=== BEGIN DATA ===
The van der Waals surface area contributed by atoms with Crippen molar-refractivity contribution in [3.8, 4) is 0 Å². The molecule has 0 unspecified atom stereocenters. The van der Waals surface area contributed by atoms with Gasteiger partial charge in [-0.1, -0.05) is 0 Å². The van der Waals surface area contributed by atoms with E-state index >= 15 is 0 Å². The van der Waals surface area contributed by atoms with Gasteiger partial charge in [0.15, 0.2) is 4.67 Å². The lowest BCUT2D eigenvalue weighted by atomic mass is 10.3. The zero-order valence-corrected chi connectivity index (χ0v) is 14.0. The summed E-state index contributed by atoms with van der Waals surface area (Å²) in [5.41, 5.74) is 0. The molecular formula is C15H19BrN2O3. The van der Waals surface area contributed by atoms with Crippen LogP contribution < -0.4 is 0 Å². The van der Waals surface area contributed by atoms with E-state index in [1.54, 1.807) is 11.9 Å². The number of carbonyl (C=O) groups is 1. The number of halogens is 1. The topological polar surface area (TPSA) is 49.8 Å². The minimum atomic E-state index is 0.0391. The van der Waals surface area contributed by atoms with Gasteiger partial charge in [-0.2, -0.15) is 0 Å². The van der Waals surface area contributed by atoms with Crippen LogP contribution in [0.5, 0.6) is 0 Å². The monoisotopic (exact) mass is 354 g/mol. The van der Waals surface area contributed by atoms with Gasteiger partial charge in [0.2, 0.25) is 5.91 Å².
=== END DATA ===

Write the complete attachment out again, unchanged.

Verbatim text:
The van der Waals surface area contributed by atoms with Crippen molar-refractivity contribution in [3.8, 4) is 0 Å². The molecule has 0 unspecified atom stereocenters. The van der Waals surface area contributed by atoms with Gasteiger partial charge in [-0.1, -0.05) is 0 Å². The van der Waals surface area contributed by atoms with E-state index >= 15 is 0 Å². The van der Waals surface area contributed by atoms with Gasteiger partial charge in [0.15, 0.2) is 4.67 Å². The lowest BCUT2D eigenvalue weighted by atomic mass is 10.3. The zero-order valence-corrected chi connectivity index (χ0v) is 14.0. The summed E-state index contributed by atoms with van der Waals surface area (Å²) in [5.41, 5.74) is 0. The molecular formula is C15H19BrN2O3. The van der Waals surface area contributed by atoms with Crippen LogP contribution < -0.4 is 0 Å². The van der Waals surface area contributed by atoms with E-state index in [1.54, 1.807) is 11.9 Å². The number of carbonyl (C=O) groups is 1. The number of halogens is 1. The topological polar surface area (TPSA) is 49.8 Å². The minimum atomic E-state index is 0.0391. The van der Waals surface area contributed by atoms with Gasteiger partial charge in [-0.2, -0.15) is 0 Å². The van der Waals surface area contributed by atoms with Crippen LogP contribution in [0.5, 0.6) is 0 Å². The monoisotopic (exact) mass is 354 g/mol. The van der Waals surface area contributed by atoms with Gasteiger partial charge in [0.2, 0.25) is 5.91 Å².